nohup and the ampersand
There are many cases when small differences between environments can bite you. This is one into which I have ran recently. What is the difference between these two commands?
1 ~ $ nohup myprocess.out & 2 ~ $ myprocess.out &
The answer is the same as usual - it depends.
nohup catches the hangup signal while the ampersand does not.
What is the hangup signal?
SIGHUP - hangup detected on controlling terminal or death of controlling process (value: 1).
Normally, when running a command using
& and exiting the shell afterwards, the shell will terminate the sub-command with the hangup signal (like
kill -SIGHUP $PID). This can be prevented using nohup, as it catches the signal and ignores it so that it never reaches the actual application.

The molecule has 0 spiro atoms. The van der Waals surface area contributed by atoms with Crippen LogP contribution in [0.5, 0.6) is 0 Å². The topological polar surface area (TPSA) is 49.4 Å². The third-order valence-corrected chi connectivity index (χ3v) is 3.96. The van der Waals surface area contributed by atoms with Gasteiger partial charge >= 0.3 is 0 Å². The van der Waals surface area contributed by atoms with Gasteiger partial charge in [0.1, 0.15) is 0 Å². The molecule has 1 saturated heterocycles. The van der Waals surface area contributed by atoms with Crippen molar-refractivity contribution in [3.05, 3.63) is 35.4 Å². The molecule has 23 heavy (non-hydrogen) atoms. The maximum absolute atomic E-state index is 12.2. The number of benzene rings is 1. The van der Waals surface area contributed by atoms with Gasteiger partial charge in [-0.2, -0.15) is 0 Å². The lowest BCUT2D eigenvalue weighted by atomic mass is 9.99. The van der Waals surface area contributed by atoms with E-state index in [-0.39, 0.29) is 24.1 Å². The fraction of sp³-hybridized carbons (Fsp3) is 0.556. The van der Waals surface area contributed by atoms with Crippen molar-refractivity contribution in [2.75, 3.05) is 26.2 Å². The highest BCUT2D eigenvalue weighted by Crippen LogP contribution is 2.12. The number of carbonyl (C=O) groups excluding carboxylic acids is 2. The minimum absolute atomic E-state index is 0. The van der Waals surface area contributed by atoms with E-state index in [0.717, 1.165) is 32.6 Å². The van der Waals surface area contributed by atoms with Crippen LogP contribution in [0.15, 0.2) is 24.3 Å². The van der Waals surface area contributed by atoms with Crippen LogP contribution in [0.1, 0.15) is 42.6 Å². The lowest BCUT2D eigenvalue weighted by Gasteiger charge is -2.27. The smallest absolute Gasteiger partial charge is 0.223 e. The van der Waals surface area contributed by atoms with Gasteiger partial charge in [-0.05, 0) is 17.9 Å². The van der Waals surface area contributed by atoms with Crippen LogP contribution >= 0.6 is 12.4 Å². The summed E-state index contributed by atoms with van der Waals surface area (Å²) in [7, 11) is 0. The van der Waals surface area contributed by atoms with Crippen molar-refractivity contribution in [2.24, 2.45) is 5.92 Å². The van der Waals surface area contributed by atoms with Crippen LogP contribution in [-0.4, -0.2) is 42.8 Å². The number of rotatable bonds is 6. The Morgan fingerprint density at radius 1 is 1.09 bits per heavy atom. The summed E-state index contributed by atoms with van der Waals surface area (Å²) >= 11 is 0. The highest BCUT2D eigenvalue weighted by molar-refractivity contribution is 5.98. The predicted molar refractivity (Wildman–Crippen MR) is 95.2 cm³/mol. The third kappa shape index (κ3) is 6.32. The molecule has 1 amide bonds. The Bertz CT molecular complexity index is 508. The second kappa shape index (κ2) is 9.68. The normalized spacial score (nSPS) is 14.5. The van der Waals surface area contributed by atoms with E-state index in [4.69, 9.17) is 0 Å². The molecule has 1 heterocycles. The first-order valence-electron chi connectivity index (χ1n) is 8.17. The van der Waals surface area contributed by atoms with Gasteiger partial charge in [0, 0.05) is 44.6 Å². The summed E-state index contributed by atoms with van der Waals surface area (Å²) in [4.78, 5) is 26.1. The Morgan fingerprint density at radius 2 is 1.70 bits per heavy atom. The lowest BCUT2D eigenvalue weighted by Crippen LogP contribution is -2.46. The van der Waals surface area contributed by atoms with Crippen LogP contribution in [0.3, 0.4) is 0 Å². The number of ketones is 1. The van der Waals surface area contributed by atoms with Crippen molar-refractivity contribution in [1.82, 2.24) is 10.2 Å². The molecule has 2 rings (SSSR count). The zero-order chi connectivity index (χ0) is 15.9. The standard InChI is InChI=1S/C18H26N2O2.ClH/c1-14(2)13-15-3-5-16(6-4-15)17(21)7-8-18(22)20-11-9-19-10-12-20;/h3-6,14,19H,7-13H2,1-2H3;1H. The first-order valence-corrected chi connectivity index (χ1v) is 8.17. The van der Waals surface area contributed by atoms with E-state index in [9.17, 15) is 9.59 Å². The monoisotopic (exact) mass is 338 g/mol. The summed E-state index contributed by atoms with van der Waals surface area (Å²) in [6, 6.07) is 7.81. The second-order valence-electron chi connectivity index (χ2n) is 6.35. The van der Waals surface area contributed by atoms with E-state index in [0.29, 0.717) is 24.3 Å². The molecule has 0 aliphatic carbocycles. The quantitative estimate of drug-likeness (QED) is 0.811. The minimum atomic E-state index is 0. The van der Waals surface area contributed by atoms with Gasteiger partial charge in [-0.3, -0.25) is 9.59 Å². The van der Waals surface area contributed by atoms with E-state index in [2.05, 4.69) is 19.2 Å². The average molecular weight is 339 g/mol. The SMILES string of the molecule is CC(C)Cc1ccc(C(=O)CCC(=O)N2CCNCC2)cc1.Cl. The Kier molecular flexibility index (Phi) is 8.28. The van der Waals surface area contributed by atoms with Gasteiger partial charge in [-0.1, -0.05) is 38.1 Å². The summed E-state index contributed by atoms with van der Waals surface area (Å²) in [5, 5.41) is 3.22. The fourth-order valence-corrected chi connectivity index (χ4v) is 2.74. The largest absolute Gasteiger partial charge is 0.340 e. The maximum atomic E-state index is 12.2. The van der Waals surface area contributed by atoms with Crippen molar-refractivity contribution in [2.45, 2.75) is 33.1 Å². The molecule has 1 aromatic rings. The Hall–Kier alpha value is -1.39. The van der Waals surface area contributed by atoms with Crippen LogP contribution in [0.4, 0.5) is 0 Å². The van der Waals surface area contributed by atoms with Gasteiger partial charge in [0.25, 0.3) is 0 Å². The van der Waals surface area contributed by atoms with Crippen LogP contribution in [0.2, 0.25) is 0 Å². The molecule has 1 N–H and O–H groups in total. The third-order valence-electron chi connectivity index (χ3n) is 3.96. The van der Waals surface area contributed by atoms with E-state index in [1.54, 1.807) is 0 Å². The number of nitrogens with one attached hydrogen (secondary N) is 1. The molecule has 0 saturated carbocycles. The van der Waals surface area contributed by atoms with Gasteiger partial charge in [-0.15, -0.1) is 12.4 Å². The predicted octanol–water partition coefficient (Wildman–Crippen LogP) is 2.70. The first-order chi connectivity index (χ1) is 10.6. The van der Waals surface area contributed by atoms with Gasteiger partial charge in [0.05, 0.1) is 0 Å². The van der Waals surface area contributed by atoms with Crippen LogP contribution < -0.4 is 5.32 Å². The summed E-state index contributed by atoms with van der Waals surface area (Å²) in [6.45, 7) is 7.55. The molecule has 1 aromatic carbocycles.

Fine, but like in this case there are always ‘buts’. There is no difference between these launching methods when the shell is configured in a way where it does not send
SIGHUP at all.
In case you are using bash, you can use the command specified below to find out whether your shell sends
SIGHUP to its child processes or not:
~ $ shopt | grep hupon
And moreover - there are cases where nohup does not work. For example, when the process you start reconnects the
NOHUP signal (it is done inside, on the application code level).
In the described case, lack of differences bit me when inside a custom service launching script there was a call to a second script which sets up and launches the proper application without a
On one Linux environment everything worked smoothly, on a second one the application quit as soon as the second script exited (detecting that case, of course took me much more time then you might think ).
nohup as a launching method to second script, application keeps running even if the scripts will exit and this behavior became consistent on both environments.
man 7 signal